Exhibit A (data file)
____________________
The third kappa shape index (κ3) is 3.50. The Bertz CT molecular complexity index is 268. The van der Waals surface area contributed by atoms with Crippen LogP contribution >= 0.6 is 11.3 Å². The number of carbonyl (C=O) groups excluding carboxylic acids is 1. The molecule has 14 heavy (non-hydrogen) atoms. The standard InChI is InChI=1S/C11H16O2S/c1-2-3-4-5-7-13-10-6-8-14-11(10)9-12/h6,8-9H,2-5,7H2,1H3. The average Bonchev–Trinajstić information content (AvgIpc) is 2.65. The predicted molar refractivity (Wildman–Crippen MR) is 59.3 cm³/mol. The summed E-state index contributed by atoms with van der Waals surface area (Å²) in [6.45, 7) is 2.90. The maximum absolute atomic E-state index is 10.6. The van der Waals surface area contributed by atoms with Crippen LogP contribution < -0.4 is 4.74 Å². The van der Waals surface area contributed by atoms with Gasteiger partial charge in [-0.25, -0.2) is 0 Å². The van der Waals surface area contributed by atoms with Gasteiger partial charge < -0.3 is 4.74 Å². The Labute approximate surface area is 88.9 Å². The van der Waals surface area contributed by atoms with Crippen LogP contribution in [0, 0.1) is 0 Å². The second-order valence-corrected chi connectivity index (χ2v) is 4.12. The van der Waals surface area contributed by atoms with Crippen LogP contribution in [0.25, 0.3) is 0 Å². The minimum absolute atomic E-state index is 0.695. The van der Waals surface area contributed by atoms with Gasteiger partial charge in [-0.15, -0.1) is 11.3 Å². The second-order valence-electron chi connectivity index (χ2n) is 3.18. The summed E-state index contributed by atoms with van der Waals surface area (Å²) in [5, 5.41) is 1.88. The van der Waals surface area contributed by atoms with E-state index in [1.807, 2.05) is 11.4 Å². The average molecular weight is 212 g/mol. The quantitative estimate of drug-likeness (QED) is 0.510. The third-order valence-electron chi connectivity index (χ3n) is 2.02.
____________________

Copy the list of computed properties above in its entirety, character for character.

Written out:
The third kappa shape index (κ3) is 3.50. The Bertz CT molecular complexity index is 268. The van der Waals surface area contributed by atoms with Crippen LogP contribution >= 0.6 is 11.3 Å². The number of carbonyl (C=O) groups excluding carboxylic acids is 1. The molecule has 14 heavy (non-hydrogen) atoms. The standard InChI is InChI=1S/C11H16O2S/c1-2-3-4-5-7-13-10-6-8-14-11(10)9-12/h6,8-9H,2-5,7H2,1H3. The average Bonchev–Trinajstić information content (AvgIpc) is 2.65. The predicted molar refractivity (Wildman–Crippen MR) is 59.3 cm³/mol. The summed E-state index contributed by atoms with van der Waals surface area (Å²) in [6.45, 7) is 2.90. The maximum absolute atomic E-state index is 10.6. The van der Waals surface area contributed by atoms with Crippen LogP contribution < -0.4 is 4.74 Å². The van der Waals surface area contributed by atoms with Gasteiger partial charge in [-0.25, -0.2) is 0 Å². The van der Waals surface area contributed by atoms with Gasteiger partial charge < -0.3 is 4.74 Å². The Labute approximate surface area is 88.9 Å². The van der Waals surface area contributed by atoms with Crippen LogP contribution in [0, 0.1) is 0 Å². The second-order valence-corrected chi connectivity index (χ2v) is 4.12. The van der Waals surface area contributed by atoms with Crippen LogP contribution in [0.25, 0.3) is 0 Å². The minimum absolute atomic E-state index is 0.695. The van der Waals surface area contributed by atoms with Gasteiger partial charge in [-0.15, -0.1) is 11.3 Å². The second-order valence-electron chi connectivity index (χ2n) is 3.18. The summed E-state index contributed by atoms with van der Waals surface area (Å²) in [5, 5.41) is 1.88. The van der Waals surface area contributed by atoms with E-state index in [1.807, 2.05) is 11.4 Å². The average molecular weight is 212 g/mol. The quantitative estimate of drug-likeness (QED) is 0.510. The third-order valence-electron chi connectivity index (χ3n) is 2.02.